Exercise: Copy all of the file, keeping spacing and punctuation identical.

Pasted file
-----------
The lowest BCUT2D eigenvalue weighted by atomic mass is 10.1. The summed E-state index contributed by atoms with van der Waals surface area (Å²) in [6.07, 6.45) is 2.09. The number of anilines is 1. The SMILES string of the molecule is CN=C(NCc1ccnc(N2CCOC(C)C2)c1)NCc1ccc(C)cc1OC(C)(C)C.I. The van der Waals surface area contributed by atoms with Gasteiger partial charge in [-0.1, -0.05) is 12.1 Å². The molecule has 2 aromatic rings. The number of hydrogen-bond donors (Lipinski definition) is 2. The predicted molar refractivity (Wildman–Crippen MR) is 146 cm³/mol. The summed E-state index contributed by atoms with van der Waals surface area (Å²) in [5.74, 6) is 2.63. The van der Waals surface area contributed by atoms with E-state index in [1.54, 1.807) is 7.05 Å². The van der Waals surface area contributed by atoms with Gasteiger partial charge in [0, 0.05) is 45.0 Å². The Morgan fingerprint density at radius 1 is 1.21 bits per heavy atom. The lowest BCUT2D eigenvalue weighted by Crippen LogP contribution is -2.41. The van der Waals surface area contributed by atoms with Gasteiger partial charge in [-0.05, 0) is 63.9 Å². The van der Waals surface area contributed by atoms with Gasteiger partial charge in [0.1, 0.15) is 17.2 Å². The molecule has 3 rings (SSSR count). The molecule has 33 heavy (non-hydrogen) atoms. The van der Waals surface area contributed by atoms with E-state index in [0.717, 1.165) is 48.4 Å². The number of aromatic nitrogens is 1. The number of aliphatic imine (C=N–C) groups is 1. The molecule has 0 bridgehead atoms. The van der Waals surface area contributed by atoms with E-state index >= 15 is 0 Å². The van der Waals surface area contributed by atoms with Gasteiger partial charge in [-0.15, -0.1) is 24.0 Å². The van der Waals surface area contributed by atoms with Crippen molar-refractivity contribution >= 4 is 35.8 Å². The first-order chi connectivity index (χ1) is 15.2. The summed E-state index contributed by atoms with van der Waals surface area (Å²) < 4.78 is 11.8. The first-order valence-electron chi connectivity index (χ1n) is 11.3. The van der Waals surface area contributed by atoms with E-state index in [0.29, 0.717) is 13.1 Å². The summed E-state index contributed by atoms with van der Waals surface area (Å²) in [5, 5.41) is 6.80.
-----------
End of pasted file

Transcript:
The lowest BCUT2D eigenvalue weighted by atomic mass is 10.1. The summed E-state index contributed by atoms with van der Waals surface area (Å²) in [6.07, 6.45) is 2.09. The number of anilines is 1. The SMILES string of the molecule is CN=C(NCc1ccnc(N2CCOC(C)C2)c1)NCc1ccc(C)cc1OC(C)(C)C.I. The van der Waals surface area contributed by atoms with Gasteiger partial charge in [-0.1, -0.05) is 12.1 Å². The molecule has 2 aromatic rings. The number of hydrogen-bond donors (Lipinski definition) is 2. The predicted molar refractivity (Wildman–Crippen MR) is 146 cm³/mol. The summed E-state index contributed by atoms with van der Waals surface area (Å²) in [5.74, 6) is 2.63. The van der Waals surface area contributed by atoms with E-state index in [1.54, 1.807) is 7.05 Å². The van der Waals surface area contributed by atoms with Gasteiger partial charge in [0, 0.05) is 45.0 Å². The Morgan fingerprint density at radius 1 is 1.21 bits per heavy atom. The lowest BCUT2D eigenvalue weighted by Crippen LogP contribution is -2.41. The van der Waals surface area contributed by atoms with Gasteiger partial charge in [-0.05, 0) is 63.9 Å². The van der Waals surface area contributed by atoms with Gasteiger partial charge in [0.1, 0.15) is 17.2 Å². The molecule has 3 rings (SSSR count). The molecule has 33 heavy (non-hydrogen) atoms. The van der Waals surface area contributed by atoms with E-state index in [0.717, 1.165) is 48.4 Å². The number of aromatic nitrogens is 1. The number of aliphatic imine (C=N–C) groups is 1. The molecule has 0 bridgehead atoms. The van der Waals surface area contributed by atoms with E-state index >= 15 is 0 Å². The van der Waals surface area contributed by atoms with Gasteiger partial charge in [-0.15, -0.1) is 24.0 Å². The van der Waals surface area contributed by atoms with Crippen molar-refractivity contribution >= 4 is 35.8 Å². The first-order chi connectivity index (χ1) is 15.2. The summed E-state index contributed by atoms with van der Waals surface area (Å²) < 4.78 is 11.8. The first-order valence-electron chi connectivity index (χ1n) is 11.3. The van der Waals surface area contributed by atoms with E-state index in [0.29, 0.717) is 13.1 Å². The summed E-state index contributed by atoms with van der Waals surface area (Å²) in [5, 5.41) is 6.80.